Thailand urges US to restore GSP to give trade protection

Picture courtesy of Bangkok Post

Thailand is accelerating discussions with the United States, aiming to reinstate the Generalized System of Preferences (GSP) and eliminate its place on the intellectual property assets watch list. The kingdom is urging the US to expedite the restoration of the GSP programme, which concluded in 2020, to safeguard the benefits of Thai exporters and US importers and give protection to international trade.

Rachavitch Piyapramote, the deputy director-general of the Department of Trade Negotiations, spearheaded the Thai delegation for a meeting with senior officials at the Office of the United States Trade Representative (USTR) in Washington. Sarah Bianchi, Deputy USTR, chaired the gathering.

Rachavitch explained that the meeting presented a golden opportunity to reinvigorate the trade relations between both countries following a standstill of over four years due to the pandemic.

The US office informed the Department of Trade Negotiations that they are in the process of proposing legislation to the US Congress to reintroduce the GSP programme. The renewal of the trade programme might come with possible alterations or inclusions related to labour protection, environmental standards, human rights, legal principles and anti-corruption measures, considering the significant global changes and the Biden administration’s focus on labour protection and environmental issues, reported Bangkok Post.

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Thailand has also requested the US to consider withdrawing the country from the watch list for intellectual property (IP) assets. The nation says it has significantly progressed in IP protection over the past year and plans to fortify these strategies in the coming two years. The US has recognised Thailand’s positive advancements in this context, as reported by Rachavitch.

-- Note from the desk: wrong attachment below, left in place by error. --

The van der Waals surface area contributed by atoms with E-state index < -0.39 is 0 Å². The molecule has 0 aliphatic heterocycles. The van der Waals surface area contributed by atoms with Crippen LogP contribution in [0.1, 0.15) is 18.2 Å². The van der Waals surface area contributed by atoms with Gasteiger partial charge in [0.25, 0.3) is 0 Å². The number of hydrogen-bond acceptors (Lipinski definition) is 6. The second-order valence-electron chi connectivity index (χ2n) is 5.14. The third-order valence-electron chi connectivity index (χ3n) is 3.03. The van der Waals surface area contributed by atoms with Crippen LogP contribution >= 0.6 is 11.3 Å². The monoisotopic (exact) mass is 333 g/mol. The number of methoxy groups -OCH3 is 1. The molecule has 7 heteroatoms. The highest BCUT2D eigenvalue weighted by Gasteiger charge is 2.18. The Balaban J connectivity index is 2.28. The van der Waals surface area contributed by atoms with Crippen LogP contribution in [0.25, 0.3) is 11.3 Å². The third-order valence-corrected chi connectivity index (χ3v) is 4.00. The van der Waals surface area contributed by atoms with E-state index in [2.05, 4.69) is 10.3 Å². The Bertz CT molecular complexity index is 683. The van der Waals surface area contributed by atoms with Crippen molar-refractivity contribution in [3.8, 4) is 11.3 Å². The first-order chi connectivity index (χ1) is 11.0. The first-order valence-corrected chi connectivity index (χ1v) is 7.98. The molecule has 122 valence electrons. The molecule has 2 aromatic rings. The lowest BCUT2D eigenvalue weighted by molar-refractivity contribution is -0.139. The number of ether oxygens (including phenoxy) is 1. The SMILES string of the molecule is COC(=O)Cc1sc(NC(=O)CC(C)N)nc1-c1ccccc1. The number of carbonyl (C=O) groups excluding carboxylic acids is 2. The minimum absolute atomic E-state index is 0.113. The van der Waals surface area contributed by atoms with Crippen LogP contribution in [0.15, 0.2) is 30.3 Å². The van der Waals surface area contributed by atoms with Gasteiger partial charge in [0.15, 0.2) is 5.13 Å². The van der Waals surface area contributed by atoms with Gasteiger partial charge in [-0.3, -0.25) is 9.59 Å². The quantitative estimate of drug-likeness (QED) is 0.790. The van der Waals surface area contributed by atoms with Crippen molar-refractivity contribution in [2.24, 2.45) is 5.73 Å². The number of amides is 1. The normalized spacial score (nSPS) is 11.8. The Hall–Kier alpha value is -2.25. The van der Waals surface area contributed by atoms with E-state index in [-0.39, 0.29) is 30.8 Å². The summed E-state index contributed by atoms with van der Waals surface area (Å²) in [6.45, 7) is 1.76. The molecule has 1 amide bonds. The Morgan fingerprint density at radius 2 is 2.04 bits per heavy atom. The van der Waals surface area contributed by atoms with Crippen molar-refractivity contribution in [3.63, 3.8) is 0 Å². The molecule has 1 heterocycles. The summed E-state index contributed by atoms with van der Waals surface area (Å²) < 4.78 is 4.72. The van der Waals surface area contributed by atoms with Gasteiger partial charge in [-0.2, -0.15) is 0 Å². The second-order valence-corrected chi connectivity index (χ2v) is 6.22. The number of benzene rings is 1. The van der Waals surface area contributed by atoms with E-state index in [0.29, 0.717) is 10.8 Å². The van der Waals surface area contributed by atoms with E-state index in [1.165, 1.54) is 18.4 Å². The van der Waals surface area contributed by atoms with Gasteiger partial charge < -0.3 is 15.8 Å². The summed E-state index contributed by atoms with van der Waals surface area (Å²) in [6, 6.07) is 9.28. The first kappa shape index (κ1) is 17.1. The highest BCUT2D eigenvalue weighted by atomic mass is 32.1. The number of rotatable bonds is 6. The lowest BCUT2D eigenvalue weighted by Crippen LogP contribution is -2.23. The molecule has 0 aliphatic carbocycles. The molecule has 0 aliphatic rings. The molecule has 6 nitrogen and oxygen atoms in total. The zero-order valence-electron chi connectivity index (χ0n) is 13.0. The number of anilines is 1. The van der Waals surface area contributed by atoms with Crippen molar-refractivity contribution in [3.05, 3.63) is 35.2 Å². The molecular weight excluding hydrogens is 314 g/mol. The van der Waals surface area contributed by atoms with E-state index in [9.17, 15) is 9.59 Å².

The meeting also involved deliberations on boosting cooperation to address the issue of third countries surreptitiously claiming the origin of goods from Thailand to dodge the US anti-evasion measures. Certain countries may deceitfully label products intended for trade as Thai-originated to bypass anti-dumping duties and labour protection standards.

The US has recognised Thailand’s initiatives to enhance labour protection standards via legislative improvements. Both parties have agreed to continue sharing experiences on this matter, as per Rachavitch.

Based on data from the Commerce Ministry, trade between Thailand and the US in the first seven months of this year totalled to US$38.7 billion, marking a 1.6% year-on-year increase. Exports accounted for US$26.9 billion, while imports were valued at US$11.8 billion.

Primary exports comprised computers and computer parts, rubber products, and telecommunications equipment, while chief imports involved crude oil, machinery and components, and chemicals.

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Neill Fronde

Neill is a journalist from the United States with 10+ years broadcasting experience and national news and magazine publications. He graduated with a degree in journalism and communications from the University of California and has been living in Thailand since 2014.

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